Archigram’s ideas responded to space travel and moon landing, subculture and the Beatles, science fiction and the new technologies of the sixties and seventies. Their historical inspirations came from architect/artists such as Buckminster Fuller, Bruno Taut or Friedrich Kiesler. As a result, they created radical – often shocking – alternatives to cities, houses and other architectural archetypes. The pluralism of architectonic vocabulary, which is so typical of Archigram, includes collages of advertising images from the world of consumer goods, conglomerates of cities reminiscent of spaceships, or metaphor drawings on robotics and organic cityscapes. Their radical re-definitions of flats as "Capsules", of cities as "Plug-in Cities" or "Walking Cities" (both 1964), and an aesthetic formal vocabulary that goes beyond functionalism had its repercussions on the contemporary art and subsequent avant-garde architecture not only in Europe but notably also in Japan and America. Japanese, American and Austrian architects in particular were in touch with the group again and again in spite of differences in their architectural approaches.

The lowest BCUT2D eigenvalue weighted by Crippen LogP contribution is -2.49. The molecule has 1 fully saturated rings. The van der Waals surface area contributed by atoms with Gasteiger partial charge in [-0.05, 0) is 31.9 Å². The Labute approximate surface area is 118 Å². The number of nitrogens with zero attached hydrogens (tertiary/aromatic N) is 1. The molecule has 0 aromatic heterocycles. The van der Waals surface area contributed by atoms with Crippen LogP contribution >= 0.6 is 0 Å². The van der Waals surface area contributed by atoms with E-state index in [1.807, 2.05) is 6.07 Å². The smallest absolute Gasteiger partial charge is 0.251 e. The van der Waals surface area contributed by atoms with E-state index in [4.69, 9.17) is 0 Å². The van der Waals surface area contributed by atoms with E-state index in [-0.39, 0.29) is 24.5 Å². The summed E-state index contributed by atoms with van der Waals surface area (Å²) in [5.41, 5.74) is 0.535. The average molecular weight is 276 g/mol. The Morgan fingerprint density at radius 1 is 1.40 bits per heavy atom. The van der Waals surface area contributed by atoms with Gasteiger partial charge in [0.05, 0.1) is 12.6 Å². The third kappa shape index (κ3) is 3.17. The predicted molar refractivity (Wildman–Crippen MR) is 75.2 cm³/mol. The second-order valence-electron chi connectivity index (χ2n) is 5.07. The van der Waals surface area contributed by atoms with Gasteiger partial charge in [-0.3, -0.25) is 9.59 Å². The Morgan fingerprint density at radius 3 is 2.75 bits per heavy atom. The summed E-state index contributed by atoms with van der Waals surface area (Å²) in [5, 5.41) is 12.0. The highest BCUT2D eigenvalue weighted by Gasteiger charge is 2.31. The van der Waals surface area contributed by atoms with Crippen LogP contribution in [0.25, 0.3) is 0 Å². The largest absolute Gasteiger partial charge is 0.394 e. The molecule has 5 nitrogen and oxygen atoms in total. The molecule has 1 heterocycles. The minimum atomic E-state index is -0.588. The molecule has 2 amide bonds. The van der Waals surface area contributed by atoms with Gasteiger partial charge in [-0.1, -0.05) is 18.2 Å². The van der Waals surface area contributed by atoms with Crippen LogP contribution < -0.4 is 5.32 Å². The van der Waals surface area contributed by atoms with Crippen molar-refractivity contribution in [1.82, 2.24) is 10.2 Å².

Ron Herron, Peter Cook and Dennis Crompton developed a sophisticated spatial exhibition structure arranging Archigram’s work – more than 1000 original drawings and sketches, and over two dozen models. Concepts – Living City, the Woolands Plug’n Clip Room and the Harrod’s 1990 House – which had formerly been translated into reality were reconstructed for the opening of the exhibition at the KUNSTHALLE in Vienna. The majority of the drawings and collages on show come from the group’s own archives with additions from museum collections in Germany, France, the United Kingdom and the United States. The significance of the drawings lies in the fact that they were not only important for the work within the group, but also had an influence on modern architectural drawing techniques and the structures they represented.